If You Liked The Hatchet, Read…
From the back of the book: Six days ago, astronaut Mark Watney became one of the first people to walk on Mars. Now, he’s sure he’ll be the first person to die there.
After a dust storm nearly kills him and forces his crew to evacuate while thinking him dead, Mark finds himself stranded and completely alone with no way to even signal Earth that he’s alive—and even if he could get word out, his supplies would be gone long before a rescue could arrive.
Chances are, though, he won’t have time to starve to death. The damaged machinery, unforgiving environment, or plain-old “human error” are much more likely to kill him first.
But Mark isn’t ready to give up yet. Drawing on his ingenuity, his engineering skills—and a relentless, dogged refusal to quit—he steadfastly confronts one seemingly insurmountable obstacle after the next. Will his resourcefulness be enough to overcome the impossible odds against him? Get your copy here!
From the back of the book: In New York Times bestselling author Lori Lansens’ “moving portrait of the human spirit—as fierce, lovely, and indomitable as nature itself” (People, “Book of the Week”), Nola has decided to hike up a mountain to commemorate her wedding anniversary, the first since her beloved husband passed. Blonde, rail-thin Bridget is training for a triathalon. Vonn is working out her teenage rebellion at eight thousand feet, driven by family obligation and the urge to escape her mistakes. Still reeling from the tragic accident that robbed him of his best friend, Wolf Truly is the only experienced hiker in this group of four strangers but has come to the cliffs on his eighteenth birthday to end his life.
When a series of missteps strands them together in the wilderness, these four broken souls soon realize that their only defense against the brutality of nature is one another. As one day without rescue spirals dramatically into the next, and misadventure turns to nightmare, they begin to form an inextricable bond, pushing themselves and one another further than they ever could have dreamed possible. The three who make it home alive will be forever changed by their harrowing days on the mountain. Get your copy here!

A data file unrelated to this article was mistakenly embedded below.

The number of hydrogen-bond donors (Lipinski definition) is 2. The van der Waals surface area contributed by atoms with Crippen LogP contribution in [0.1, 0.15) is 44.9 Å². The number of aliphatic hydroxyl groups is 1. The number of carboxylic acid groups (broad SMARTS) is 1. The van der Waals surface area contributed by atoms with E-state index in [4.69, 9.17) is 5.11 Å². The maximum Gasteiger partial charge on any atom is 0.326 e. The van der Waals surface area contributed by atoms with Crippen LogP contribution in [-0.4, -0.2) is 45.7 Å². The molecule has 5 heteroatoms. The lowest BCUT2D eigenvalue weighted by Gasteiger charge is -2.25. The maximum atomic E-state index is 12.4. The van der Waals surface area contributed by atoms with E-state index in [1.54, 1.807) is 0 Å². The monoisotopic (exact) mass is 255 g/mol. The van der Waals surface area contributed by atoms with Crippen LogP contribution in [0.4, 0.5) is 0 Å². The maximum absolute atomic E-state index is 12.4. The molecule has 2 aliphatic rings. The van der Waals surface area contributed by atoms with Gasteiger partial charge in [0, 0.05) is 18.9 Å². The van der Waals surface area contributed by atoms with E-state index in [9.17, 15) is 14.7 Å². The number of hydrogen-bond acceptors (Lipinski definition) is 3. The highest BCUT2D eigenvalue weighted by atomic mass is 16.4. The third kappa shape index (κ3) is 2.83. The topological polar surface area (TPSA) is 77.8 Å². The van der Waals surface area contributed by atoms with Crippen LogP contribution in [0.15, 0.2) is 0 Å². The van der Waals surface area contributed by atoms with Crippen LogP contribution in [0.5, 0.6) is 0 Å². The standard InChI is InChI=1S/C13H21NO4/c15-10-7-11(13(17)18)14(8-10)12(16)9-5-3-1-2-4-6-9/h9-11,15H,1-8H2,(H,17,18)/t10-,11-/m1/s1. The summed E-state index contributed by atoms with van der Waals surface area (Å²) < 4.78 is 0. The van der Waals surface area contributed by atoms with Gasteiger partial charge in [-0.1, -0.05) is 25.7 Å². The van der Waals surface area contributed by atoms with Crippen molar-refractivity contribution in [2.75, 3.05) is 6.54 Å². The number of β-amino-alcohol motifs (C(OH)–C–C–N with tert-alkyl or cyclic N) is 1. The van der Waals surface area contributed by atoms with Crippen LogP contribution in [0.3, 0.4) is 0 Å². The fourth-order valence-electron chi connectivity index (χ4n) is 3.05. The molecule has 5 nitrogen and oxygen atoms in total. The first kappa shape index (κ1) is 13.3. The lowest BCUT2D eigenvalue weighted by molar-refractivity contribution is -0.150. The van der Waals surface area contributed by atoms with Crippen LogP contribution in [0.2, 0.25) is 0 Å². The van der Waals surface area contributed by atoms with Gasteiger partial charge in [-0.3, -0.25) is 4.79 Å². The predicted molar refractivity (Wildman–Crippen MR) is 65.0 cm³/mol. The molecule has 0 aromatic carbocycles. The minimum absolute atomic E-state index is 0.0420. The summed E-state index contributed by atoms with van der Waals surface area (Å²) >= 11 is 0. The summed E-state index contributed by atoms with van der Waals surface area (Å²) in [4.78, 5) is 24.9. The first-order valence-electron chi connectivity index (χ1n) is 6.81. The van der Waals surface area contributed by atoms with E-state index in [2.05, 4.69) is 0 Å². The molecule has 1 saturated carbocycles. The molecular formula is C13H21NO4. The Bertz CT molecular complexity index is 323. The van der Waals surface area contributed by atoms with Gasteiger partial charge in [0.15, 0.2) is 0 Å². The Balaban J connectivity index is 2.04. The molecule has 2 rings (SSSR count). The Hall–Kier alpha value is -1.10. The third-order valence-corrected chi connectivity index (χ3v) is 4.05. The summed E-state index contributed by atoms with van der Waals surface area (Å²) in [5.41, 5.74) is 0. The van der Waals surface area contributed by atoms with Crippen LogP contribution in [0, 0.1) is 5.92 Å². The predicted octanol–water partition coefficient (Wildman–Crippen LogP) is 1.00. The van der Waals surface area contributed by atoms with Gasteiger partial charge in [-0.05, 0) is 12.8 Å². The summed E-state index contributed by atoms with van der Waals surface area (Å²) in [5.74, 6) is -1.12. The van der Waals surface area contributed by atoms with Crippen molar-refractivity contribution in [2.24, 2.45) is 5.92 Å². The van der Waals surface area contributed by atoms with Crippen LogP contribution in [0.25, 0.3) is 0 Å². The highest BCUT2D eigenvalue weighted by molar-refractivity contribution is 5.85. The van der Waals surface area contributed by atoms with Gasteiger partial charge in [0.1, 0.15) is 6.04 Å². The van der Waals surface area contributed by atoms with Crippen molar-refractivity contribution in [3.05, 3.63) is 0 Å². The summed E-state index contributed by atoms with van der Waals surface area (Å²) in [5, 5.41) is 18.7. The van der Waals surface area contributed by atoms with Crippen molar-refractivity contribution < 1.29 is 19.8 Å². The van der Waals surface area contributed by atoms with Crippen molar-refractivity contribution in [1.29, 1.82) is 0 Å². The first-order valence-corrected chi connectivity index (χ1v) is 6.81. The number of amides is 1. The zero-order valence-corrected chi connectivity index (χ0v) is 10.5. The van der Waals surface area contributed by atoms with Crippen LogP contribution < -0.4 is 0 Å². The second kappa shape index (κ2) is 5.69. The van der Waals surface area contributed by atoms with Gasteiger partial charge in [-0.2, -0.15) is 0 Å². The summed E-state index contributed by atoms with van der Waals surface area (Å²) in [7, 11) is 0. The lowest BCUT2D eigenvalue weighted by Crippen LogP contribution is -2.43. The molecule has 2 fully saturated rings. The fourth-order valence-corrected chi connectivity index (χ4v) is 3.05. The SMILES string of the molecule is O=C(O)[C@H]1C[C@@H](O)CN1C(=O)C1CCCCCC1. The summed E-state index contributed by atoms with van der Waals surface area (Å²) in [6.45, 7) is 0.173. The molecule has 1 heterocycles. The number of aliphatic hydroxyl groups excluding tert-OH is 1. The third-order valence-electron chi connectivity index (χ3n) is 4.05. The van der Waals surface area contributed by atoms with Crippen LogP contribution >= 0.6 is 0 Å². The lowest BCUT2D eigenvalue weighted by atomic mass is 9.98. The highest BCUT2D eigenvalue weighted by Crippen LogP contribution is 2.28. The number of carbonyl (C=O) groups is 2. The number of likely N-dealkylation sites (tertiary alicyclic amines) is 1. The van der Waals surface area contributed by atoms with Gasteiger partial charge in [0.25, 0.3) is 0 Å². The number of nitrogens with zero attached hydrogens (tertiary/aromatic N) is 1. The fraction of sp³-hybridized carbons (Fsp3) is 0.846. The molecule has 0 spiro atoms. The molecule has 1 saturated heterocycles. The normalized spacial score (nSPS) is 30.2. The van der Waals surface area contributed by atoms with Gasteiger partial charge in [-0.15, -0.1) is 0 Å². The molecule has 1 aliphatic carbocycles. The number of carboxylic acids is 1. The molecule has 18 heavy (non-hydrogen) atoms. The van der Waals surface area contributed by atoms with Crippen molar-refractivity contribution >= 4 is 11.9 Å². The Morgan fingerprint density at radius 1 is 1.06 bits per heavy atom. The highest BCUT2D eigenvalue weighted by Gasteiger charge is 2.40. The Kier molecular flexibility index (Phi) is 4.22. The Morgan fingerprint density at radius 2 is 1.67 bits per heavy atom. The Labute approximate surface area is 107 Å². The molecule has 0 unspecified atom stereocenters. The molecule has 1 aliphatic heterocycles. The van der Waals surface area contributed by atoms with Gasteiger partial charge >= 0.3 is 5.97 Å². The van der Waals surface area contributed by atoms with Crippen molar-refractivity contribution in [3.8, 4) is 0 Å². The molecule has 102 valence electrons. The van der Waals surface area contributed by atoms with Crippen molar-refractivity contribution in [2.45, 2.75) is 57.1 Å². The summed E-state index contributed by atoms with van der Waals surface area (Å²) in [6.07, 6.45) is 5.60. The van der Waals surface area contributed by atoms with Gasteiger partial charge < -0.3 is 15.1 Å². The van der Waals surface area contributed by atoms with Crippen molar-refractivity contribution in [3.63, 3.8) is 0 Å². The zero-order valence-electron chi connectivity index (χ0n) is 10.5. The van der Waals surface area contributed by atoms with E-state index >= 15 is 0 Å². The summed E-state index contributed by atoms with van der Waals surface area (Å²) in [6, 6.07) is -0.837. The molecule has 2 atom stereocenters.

From the back of the book: The Call of the Wild is a novel by Jack London published in 1903. The story is set in the Yukon during the 1890s Klondike Gold Rush—a period when strong sled dogs were in high demand. The novel’s central character is a dog named Buck, a domesticated dog living at a ranch in the Santa Clara valley of California as the story opens. Stolen from his home and sold into the brutal existence of an Alaskan sled dog, he reverts to atavistic traits. Buck is forced to adjust to, and survive, cruel treatments and fight to dominate other dogs in a harsh climate. Eventually, he sheds the veneer of civilization, relying on primordial instincts and lessons he learns, to emerge as a leader in the wild. London lived for most of a year in the Yukon collecting material for the book. The story was serialized in the Saturday Evening Post in the summer of 1903; a month later it was released in book form. The novel’s great popularity and success made a reputation for London. Much of its appeal derives from the simplicity with which London presents the themes in an almost mythical form. As early as 1908 the story was adapted to film and it has since seen several more cinematic adaptations. Get your copy here!